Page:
Well, they did it. It felt like the smallest margin of victory in the history of all three-run wins, but they pulled it out.
With today’s win the Indians gained one game in the race for the Central Division title. They sit 5.5 games back, and at least one game back in the wildcard race pending the results of the Oakland-Detroit game.
In the usual and typical fashion, it wasn’t necessarily “fun” today.
In the top of the second inning, Yasiel Puig opened things up with a walk. Jason Kipnis doubled, putting two runners in scoring position with nobody out. Franmil Reyes singled them both home, then advanced to third when Greg Allen singled. Unfortunately, Allen got thrown out trying to stretch his hit into a double. Kevin Plawecki and Yu Chang failed to get Reyes in from third, but still — the Tribe owned a two-run lead. Carlos Santana extended that by one with a solo shot in the third, and Lindor added more insurance in the fifth with a solo bomb of his own.
Relative Dominance by Mike Clevinger
With today’s win, Clevinger is now 10-0 in his last 13 starts. Pitcher wins don’t always mean something, but an impressive streak like that is an indication of a pitcher being absolutely locked in.
Sunshine didn’t pitcher perfectly this afternoon, but he continued to control opponents and gave the Indians a quality start. His one major mistake was leaving a 2-1 fastball over the middle of the plate to Mitch Garver, who is now god and nothing anyone does is going to change that. After the solo shot, he managed to pitch is way into the seventh. After allowing a single and a double to put two into scoring position, he was lifted for Nick Wittgren.
Lamonte Wade Jr. stepped to the plate and blasted a clutch ground ball to second baseman Jason Kipnis. Kip made a phenomenal diving stop, then completely lost the ball when he tried to transfer for the throw. Even if he’d made the transfer, the run would have scored (thus dinging Clev’s ERA).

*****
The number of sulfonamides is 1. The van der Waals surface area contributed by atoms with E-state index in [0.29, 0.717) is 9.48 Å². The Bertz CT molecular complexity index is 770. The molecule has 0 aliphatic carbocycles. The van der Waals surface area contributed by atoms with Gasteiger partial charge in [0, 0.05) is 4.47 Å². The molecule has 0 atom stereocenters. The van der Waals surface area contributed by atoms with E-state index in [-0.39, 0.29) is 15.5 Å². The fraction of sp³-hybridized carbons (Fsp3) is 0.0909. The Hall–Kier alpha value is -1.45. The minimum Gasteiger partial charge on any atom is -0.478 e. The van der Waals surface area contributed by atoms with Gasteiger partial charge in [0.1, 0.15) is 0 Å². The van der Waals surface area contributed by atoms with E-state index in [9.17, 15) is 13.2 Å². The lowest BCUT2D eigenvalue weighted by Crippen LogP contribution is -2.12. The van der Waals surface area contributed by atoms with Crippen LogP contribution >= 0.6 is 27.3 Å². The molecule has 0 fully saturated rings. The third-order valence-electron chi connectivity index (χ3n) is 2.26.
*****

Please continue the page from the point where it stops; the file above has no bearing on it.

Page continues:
Just to make things even more interesting, Wittgren went ahead and walk Jonathan Schoop on five pitches. Bases loaded, one out. Wittgren battled back and struck out the next to hitters to escape the inning with minimal damage.
Another episode of Ninth Inning Adventures with Brad Hand
Hand worked a 2-2 count to Luis Arraez before a middle-middle fastball got launched to deep left field. Greg Allen got himself turned around but still tracked it down, sliding on the warning track to stop his momentum. One away.
Against Ehire Adrianza, Hand reached back and fired a middle-middle fastball on a 2-1 count. This one was also lifted to left, though it was a much more routine play for Allen. Two away.
Wade Jr. stepped back up and got hit in the back by a slider. That gave him, I believe, his first hit and his first HBP all in the same day. Fun.
Hand promptly walked Jonathan Schoop on four straight fastballs (at least one debatably close) to send the tying run to the plate. It took a full count, a foul ball, and one last fastball, but this time Hand painted the black to catch LaMarre looking and escape with the save.
A trip out west. The Indians send Shane Bieber to the mound against Patrick Sandoval and the Angels for a 10:07 p.m. EDT start time. I’ll be up until the wee hours with y’all.